The report, completed by AEA Energy and Environment for the Scottish Government and titled Measurement and Modelling of Fine Particulate Emissions from Wood Burning Biomass Boilers, was released earlier this month.
It forecasts the potential effect of growing biomass use in Edinburgh and Dundee in 2010 and 2020.
AEA said tests on biomass boilers used in Scotland showed the emission of particulates PM10 and PM2.5 was much lower than predicted in a previous study it had carried out in London.
But the report said councils still need to approach the issue carefully as the relatively small contributions to background levels could still threaten air quality improvement targets in areas where traffic pollution has led to high levels of particulates.
Dr Richard Dixon, director of WWF Scotland which is backing the expansion of biomass use to combat climate change, said: “This is an important report as it offers a very real analysis of the situation and suggests that problems have been overstated in the past.
“There are genuine concerns that there are certain places where you would not want to put wood burning biomass boilers. But there are huge urban areas where there is no problem and even a huge uptake of biomass boilers would not take you over air quality limits.
“I hope the main practical outcome of the report is that councils which have been wondering whether to go ahead with biomass projects will be reassured. The vast majority of pollution is caused by cars and other vehicles. That is the big issue we should be focusing on.”
The Scottish Government asked AEA to look at the issue due to the importance of biomass to its renewables strategy and concerns raised by several councils.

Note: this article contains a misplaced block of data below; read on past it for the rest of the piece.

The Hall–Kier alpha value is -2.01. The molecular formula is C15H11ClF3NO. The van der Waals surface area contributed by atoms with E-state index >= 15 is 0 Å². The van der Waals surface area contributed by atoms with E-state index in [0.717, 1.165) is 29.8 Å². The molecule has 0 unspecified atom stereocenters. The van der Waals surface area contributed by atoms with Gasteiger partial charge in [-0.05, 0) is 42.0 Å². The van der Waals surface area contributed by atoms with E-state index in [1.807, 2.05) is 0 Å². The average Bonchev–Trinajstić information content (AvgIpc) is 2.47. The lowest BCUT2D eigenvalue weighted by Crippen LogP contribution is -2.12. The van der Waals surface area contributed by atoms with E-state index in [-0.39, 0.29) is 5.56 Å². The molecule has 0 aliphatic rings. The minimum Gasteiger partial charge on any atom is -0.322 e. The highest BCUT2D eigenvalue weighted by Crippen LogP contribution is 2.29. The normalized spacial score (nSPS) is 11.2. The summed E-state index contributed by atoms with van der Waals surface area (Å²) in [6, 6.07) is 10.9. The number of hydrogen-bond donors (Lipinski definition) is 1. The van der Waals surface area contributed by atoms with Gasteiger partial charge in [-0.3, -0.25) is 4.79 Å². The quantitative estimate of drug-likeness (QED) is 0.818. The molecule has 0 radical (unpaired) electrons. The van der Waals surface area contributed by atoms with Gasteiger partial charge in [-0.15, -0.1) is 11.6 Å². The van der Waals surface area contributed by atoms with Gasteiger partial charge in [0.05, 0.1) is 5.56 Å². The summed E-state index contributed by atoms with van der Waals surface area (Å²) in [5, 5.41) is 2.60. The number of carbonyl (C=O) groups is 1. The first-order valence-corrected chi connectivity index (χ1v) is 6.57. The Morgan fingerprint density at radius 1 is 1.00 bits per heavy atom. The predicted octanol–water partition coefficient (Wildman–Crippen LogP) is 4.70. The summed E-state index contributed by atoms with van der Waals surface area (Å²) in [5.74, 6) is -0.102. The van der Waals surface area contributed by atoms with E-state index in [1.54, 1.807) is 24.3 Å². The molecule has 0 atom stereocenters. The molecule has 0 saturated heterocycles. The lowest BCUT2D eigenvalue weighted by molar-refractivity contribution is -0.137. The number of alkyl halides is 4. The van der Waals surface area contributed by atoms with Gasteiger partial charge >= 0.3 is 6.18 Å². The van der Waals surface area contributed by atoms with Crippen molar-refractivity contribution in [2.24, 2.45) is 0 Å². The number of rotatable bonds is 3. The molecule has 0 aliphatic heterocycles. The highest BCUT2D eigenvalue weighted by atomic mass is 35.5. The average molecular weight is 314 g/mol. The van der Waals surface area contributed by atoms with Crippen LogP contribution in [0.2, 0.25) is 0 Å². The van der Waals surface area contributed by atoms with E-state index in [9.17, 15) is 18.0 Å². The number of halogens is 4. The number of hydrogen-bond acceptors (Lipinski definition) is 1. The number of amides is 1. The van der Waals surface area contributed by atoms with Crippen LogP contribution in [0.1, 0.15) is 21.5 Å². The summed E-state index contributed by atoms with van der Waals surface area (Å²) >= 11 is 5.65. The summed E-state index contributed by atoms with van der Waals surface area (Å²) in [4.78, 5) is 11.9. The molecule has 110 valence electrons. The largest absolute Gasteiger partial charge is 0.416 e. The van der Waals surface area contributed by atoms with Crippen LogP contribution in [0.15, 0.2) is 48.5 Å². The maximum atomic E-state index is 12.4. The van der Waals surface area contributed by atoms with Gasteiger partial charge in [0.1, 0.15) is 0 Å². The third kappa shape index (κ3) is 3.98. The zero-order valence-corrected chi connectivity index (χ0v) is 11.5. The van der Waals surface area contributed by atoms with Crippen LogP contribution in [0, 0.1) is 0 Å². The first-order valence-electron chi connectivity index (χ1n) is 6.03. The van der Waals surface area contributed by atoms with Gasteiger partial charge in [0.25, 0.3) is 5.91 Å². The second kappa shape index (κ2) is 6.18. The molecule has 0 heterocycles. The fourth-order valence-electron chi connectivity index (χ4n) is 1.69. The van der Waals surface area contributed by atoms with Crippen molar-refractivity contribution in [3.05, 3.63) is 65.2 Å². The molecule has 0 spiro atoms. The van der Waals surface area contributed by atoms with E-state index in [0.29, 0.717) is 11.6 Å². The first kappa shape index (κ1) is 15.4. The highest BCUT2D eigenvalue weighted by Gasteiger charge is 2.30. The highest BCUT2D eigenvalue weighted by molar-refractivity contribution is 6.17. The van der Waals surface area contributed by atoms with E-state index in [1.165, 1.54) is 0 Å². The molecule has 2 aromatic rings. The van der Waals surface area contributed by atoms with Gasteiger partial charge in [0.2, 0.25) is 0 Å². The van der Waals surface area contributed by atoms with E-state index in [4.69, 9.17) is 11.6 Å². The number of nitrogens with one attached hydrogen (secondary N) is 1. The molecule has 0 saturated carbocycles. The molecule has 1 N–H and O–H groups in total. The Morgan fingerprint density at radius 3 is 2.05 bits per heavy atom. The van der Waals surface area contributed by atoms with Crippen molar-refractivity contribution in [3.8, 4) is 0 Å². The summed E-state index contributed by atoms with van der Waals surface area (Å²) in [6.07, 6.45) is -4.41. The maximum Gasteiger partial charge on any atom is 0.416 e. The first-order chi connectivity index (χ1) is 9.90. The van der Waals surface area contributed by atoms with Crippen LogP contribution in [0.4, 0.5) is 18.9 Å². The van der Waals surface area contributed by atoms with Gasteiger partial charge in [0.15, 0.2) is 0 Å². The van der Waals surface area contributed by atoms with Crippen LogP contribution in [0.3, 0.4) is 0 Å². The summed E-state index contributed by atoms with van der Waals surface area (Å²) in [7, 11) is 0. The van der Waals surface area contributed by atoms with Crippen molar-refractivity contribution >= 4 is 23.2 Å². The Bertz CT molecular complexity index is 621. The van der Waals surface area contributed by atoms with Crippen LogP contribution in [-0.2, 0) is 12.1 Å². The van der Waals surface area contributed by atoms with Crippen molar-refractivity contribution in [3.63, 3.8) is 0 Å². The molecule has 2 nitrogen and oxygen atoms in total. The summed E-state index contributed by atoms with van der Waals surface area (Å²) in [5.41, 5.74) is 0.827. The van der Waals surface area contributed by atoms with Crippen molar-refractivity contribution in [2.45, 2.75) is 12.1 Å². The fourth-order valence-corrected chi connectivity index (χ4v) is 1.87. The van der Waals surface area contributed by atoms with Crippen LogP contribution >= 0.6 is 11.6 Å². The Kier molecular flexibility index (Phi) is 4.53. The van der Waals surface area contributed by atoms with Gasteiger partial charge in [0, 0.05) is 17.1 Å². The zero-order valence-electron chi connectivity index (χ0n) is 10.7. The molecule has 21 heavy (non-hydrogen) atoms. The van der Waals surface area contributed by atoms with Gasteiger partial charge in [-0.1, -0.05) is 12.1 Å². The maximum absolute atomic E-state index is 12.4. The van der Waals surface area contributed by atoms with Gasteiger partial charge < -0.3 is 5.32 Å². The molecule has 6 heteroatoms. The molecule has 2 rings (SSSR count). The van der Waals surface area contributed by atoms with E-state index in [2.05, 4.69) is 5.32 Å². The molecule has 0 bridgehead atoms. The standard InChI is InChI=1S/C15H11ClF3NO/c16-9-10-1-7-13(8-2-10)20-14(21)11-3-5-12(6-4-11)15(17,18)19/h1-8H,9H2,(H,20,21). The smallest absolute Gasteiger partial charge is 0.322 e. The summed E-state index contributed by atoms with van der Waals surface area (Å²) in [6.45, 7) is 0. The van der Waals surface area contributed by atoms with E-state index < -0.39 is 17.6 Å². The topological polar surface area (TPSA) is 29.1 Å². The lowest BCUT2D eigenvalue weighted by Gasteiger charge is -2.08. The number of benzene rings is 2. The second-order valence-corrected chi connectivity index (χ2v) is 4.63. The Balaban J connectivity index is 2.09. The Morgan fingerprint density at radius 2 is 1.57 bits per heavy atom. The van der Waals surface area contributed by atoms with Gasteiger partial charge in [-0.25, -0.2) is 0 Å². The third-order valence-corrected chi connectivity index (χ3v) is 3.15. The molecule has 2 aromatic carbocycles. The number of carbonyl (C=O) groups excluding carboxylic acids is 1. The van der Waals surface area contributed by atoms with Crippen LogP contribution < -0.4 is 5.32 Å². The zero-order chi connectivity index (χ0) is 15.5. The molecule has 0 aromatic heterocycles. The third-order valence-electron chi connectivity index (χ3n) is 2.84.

As part of the project, AEA developed a screening tool to help councils assess future proposals. H&V News reported in February that Edinburgh City Council had dropped plans for biomass schemes at seven schools due to worries over air quality targets.
Cllr Robert Aldridge, Edinburgh Council’s environment leader, said this week: “We are reviewing the report, but we understand that further guidance to local authorities on the use of biomass will follow from the Scottish Government. Until then, Edinburgh will continue to adopt a precautionary approach to biomass.”
A spokesman for trade association Scottish Renewables said: “The report shows that an increase in emissions from biomass would only be problematic in those few areas which are already facing failure to meet air quality targets.
'This emphasises the need to address particulate emissions coming from other sources which would still contribute over 90 per cent of emissions in the future, even with a major roll-out of biomass technology.”
Dan Gates, from biomass specialist Wood Energy, said: “The situation has been pretty harmful. People were told by planning departments that biomass was not appropriate. Now, hopefully, we will get the chance to make our case.”